Families fear being 'left with zero' if school meal scheme ends

By Judith Burns
Education reporter

  • Published
Close up school dinner counterImage source, Getty Images

Marcus Rashford's plea to the government to reverse its decision not to continue funding free school meals over the long summer break, has struck a chord with parents who have been relying on food vouchers to feed their families during lockdown.

On Monday, in response to the footballer's letter, the government confirmed that its voucher scheme in England would "not run during the summer holidays".

But families have told the BBC it will prove very difficult for them when food vouchers, worth £15 per child per week, stop at the end of term.

In Leicester, 15-year-old Dev says he and his 13-year-old brother would be eating poorer quality food without the vouchers.

His parents would have to rely on "cheap, cheap meals - the type that make you full for about an hour", he says.

"Unfortunately unhealthy food is the cheapest - food that you shouldn't really be feeding kids."

Image source, Bite Back 2030
Image caption,
Dev, 15, from Leicester says the vouchers mean he and his younger brother eat more healthily

Dev is a member of the Bite Back youth campaign for better nutrition for young people whose petition to extend free school meal vouchers over the summer has more than 250,000 signatures.

He argues that if the UK wants to fight inequality and help his generation achieve their best for the country, all children - whether rich or poor - need access to nutritious food.

In Brent, north London, Susan Bleau, is considering sending her 11-year-old daughter to stay with her ex-partner's family in Birmingham, if there are no free school meals vouchers over the summer.

Her daughter's primary school has helped her access vouchers from the government scheme and the school has been delivering food parcels every Friday.

Susan has just returned to her part-time job having been furloughed since March - but the knock-on effect of a 20% cut in income under furlough has left her finances stretched.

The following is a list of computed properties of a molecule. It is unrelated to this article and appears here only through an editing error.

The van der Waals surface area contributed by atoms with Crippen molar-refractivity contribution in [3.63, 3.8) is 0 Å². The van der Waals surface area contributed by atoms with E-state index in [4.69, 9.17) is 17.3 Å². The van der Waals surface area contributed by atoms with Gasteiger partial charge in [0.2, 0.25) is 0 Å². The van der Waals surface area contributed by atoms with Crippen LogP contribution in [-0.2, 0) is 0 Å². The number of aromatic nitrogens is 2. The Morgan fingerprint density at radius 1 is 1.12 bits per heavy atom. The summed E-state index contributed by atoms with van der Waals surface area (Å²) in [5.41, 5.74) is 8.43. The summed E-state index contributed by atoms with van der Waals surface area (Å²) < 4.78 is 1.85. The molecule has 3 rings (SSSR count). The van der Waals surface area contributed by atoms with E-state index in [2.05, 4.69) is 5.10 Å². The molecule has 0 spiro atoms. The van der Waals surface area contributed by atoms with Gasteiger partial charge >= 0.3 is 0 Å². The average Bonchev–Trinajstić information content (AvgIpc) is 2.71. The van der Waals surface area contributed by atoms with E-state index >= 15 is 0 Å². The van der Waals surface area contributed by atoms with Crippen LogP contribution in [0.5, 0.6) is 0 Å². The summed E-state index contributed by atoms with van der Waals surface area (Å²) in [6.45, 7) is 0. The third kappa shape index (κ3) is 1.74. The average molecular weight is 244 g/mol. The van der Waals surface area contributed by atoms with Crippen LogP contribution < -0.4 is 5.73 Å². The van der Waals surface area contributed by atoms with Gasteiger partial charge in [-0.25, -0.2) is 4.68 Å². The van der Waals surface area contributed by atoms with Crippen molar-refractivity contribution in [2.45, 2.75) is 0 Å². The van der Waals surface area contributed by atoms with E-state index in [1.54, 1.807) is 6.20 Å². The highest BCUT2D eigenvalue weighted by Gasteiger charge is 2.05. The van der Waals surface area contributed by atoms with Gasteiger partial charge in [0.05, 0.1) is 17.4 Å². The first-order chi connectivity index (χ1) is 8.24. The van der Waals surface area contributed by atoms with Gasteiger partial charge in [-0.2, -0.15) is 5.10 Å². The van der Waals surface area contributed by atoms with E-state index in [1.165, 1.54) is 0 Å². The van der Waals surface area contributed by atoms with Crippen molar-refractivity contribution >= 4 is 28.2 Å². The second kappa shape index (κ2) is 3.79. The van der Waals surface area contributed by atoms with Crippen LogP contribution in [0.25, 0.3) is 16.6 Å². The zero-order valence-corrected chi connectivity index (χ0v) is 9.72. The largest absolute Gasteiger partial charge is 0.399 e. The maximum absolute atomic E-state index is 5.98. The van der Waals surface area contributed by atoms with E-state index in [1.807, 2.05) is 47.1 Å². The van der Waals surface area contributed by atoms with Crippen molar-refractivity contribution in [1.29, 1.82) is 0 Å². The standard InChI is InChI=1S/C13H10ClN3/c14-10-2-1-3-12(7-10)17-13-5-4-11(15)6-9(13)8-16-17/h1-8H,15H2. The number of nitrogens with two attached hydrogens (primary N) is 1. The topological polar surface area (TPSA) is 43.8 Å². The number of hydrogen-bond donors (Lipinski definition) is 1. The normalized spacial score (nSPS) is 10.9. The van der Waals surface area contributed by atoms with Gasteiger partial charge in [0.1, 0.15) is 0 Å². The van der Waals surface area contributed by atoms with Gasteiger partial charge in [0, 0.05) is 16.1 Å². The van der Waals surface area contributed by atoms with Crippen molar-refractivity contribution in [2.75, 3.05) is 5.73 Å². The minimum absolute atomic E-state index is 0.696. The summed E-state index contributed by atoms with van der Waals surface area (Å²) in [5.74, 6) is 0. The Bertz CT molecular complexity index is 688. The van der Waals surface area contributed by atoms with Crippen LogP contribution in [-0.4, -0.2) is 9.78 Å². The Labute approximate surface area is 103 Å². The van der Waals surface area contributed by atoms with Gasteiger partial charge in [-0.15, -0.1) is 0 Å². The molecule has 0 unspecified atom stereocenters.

If the food voucher scheme isn't extended over the summer, she says: "I would have to get some form of help".

Fortunately she and her daughter get on well with their extended family, who can support them.

"They're better off than me - but I need to check what their plans are for the summer," says Susan.

Image source, Jane Keen-Smith
Image caption,
Hairdresser Jane Keen-Smith has been unable to work during the lockdown because of health issues in the family

In Pershore, Worcestershire, Jane Keen-Smith, a mother of four boys and a self-employed hairdresser has seen her livelihood collapse during the lockdown.

Underlying health conditions in the family - one son is severely disabled - mean she will be unable to work even once hairdressers are allowed to return next month.

She told BBC Radio 4's World at One programme that having the vouchers continue over the summer would be "a huge help".

Both women struggled at first to redeem the vouchers - but the scheme is currently working well, they say.

'Left with zero'

"I get the £60 a week for them... It makes a massive difference," says Jane.

Unless the government changes its plans, the prospect of not being able to work and not having the vouchers throughout the summer is daunting.

"I'll have no income and we'll have no free school meal vouchers so it's going to make us stuck really because we're in a position that we've never been in before," says Jane.

"And so then we're left with zero, so we don't know what we're going to do."

She has had some help from friends and family during lockdown but teenage boys are "bottomless hunger pits" she says - so her budget is extremely tight.

"We're basically struggling with everything."

"We're stuck in this position and we don't know how long it's going to be for," Jane says.

The continuation of the scheme over the Easter holiday and half term was an enormous help, she says, but is worried at the prospect of being without it over the six-week summer break.

"It's going to be very difficult," she says.